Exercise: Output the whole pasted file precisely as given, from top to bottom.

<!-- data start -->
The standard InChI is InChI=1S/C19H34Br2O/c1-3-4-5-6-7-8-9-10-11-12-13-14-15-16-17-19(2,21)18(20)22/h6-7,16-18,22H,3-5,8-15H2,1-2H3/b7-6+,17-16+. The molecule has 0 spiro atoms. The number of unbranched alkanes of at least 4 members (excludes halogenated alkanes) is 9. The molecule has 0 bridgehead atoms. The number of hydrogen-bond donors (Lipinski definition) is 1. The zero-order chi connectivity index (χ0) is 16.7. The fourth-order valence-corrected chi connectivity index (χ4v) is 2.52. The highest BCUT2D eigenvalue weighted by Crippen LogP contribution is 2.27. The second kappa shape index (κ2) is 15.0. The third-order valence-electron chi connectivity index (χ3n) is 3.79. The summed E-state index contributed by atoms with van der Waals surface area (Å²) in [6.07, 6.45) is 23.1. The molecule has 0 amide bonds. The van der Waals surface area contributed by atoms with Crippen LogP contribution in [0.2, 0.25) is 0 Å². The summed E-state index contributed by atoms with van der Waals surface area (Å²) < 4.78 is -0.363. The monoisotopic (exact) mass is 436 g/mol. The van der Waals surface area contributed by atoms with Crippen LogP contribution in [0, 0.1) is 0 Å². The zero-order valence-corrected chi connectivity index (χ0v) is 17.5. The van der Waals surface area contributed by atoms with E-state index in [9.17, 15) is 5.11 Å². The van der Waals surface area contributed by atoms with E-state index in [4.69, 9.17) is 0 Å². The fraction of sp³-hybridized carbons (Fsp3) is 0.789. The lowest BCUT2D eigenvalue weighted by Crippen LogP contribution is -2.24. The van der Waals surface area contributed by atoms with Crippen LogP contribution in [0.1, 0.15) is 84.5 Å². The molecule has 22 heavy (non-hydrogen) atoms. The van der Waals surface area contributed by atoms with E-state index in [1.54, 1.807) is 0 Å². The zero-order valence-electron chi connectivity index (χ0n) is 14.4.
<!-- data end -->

The standard InChI is InChI=1S/C19H34Br2O/c1-3-4-5-6-7-8-9-10-11-12-13-14-15-16-17-19(2,21)18(20)22/h6-7,16-18,22H,3-5,8-15H2,1-2H3/b7-6+,17-16+. The molecule has 0 spiro atoms. The number of unbranched alkanes of at least 4 members (excludes halogenated alkanes) is 9. The molecule has 0 bridgehead atoms. The number of hydrogen-bond donors (Lipinski definition) is 1. The zero-order chi connectivity index (χ0) is 16.7. The fourth-order valence-corrected chi connectivity index (χ4v) is 2.52. The highest BCUT2D eigenvalue weighted by Crippen LogP contribution is 2.27. The second kappa shape index (κ2) is 15.0. The third-order valence-electron chi connectivity index (χ3n) is 3.79. The summed E-state index contributed by atoms with van der Waals surface area (Å²) in [6.07, 6.45) is 23.1. The molecule has 0 amide bonds. The van der Waals surface area contributed by atoms with Crippen LogP contribution in [0.2, 0.25) is 0 Å². The summed E-state index contributed by atoms with van der Waals surface area (Å²) < 4.78 is -0.363. The monoisotopic (exact) mass is 436 g/mol. The van der Waals surface area contributed by atoms with Crippen LogP contribution in [0, 0.1) is 0 Å². The zero-order valence-corrected chi connectivity index (χ0v) is 17.5. The van der Waals surface area contributed by atoms with E-state index in [9.17, 15) is 5.11 Å². The van der Waals surface area contributed by atoms with E-state index in [4.69, 9.17) is 0 Å². The fraction of sp³-hybridized carbons (Fsp3) is 0.789. The lowest BCUT2D eigenvalue weighted by Crippen LogP contribution is -2.24. The van der Waals surface area contributed by atoms with Crippen LogP contribution in [0.1, 0.15) is 84.5 Å². The molecule has 22 heavy (non-hydrogen) atoms. The van der Waals surface area contributed by atoms with E-state index in [1.54, 1.807) is 0 Å². The zero-order valence-electron chi connectivity index (χ0n) is 14.4.